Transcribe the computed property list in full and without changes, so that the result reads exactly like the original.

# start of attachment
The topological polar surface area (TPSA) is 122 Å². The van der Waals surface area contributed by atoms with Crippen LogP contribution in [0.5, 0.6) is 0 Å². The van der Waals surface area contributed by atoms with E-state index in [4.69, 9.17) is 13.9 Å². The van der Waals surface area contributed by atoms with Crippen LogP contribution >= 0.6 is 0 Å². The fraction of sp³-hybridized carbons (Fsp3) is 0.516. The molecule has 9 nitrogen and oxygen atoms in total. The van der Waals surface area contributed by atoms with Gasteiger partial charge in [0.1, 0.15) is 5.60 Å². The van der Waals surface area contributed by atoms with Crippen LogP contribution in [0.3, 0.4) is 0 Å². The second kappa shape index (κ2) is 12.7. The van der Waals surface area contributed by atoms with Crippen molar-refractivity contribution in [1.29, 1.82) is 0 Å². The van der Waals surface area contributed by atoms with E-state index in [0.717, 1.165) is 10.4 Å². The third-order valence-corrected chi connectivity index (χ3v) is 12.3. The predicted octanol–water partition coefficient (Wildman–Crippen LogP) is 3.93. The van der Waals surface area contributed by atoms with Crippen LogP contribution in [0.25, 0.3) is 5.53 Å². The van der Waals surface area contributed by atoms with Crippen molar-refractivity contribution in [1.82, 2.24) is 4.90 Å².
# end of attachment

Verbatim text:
The topological polar surface area (TPSA) is 122 Å². The van der Waals surface area contributed by atoms with Crippen LogP contribution in [0.5, 0.6) is 0 Å². The van der Waals surface area contributed by atoms with E-state index in [4.69, 9.17) is 13.9 Å². The van der Waals surface area contributed by atoms with Crippen LogP contribution >= 0.6 is 0 Å². The fraction of sp³-hybridized carbons (Fsp3) is 0.516. The molecule has 9 nitrogen and oxygen atoms in total. The van der Waals surface area contributed by atoms with Gasteiger partial charge in [0.1, 0.15) is 5.60 Å². The van der Waals surface area contributed by atoms with Crippen LogP contribution in [0.3, 0.4) is 0 Å². The second kappa shape index (κ2) is 12.7. The van der Waals surface area contributed by atoms with Crippen molar-refractivity contribution in [1.29, 1.82) is 0 Å². The van der Waals surface area contributed by atoms with E-state index in [0.717, 1.165) is 10.4 Å². The third-order valence-corrected chi connectivity index (χ3v) is 12.3. The predicted octanol–water partition coefficient (Wildman–Crippen LogP) is 3.93. The van der Waals surface area contributed by atoms with Crippen LogP contribution in [0.25, 0.3) is 5.53 Å². The van der Waals surface area contributed by atoms with Crippen molar-refractivity contribution in [1.82, 2.24) is 4.90 Å².